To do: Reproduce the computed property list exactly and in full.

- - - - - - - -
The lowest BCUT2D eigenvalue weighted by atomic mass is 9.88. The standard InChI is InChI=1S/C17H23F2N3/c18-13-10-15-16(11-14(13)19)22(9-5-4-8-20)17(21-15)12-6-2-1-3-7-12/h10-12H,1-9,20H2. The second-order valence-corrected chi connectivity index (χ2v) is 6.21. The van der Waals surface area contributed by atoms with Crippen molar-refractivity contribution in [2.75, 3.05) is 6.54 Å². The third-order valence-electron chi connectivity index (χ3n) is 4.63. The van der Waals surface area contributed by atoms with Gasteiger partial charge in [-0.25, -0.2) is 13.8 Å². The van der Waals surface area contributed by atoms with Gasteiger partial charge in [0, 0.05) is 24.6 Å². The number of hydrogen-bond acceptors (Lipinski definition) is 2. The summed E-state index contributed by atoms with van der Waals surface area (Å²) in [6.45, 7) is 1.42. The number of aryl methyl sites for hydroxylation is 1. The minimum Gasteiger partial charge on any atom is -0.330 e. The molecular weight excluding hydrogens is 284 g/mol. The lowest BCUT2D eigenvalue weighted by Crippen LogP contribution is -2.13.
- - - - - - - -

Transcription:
The lowest BCUT2D eigenvalue weighted by atomic mass is 9.88. The standard InChI is InChI=1S/C17H23F2N3/c18-13-10-15-16(11-14(13)19)22(9-5-4-8-20)17(21-15)12-6-2-1-3-7-12/h10-12H,1-9,20H2. The second-order valence-corrected chi connectivity index (χ2v) is 6.21. The van der Waals surface area contributed by atoms with Crippen molar-refractivity contribution in [2.75, 3.05) is 6.54 Å². The third-order valence-electron chi connectivity index (χ3n) is 4.63. The van der Waals surface area contributed by atoms with Gasteiger partial charge in [-0.25, -0.2) is 13.8 Å². The van der Waals surface area contributed by atoms with Gasteiger partial charge in [0, 0.05) is 24.6 Å². The number of hydrogen-bond acceptors (Lipinski definition) is 2. The summed E-state index contributed by atoms with van der Waals surface area (Å²) in [6.45, 7) is 1.42. The number of aryl methyl sites for hydroxylation is 1. The minimum Gasteiger partial charge on any atom is -0.330 e. The molecular weight excluding hydrogens is 284 g/mol. The lowest BCUT2D eigenvalue weighted by Crippen LogP contribution is -2.13.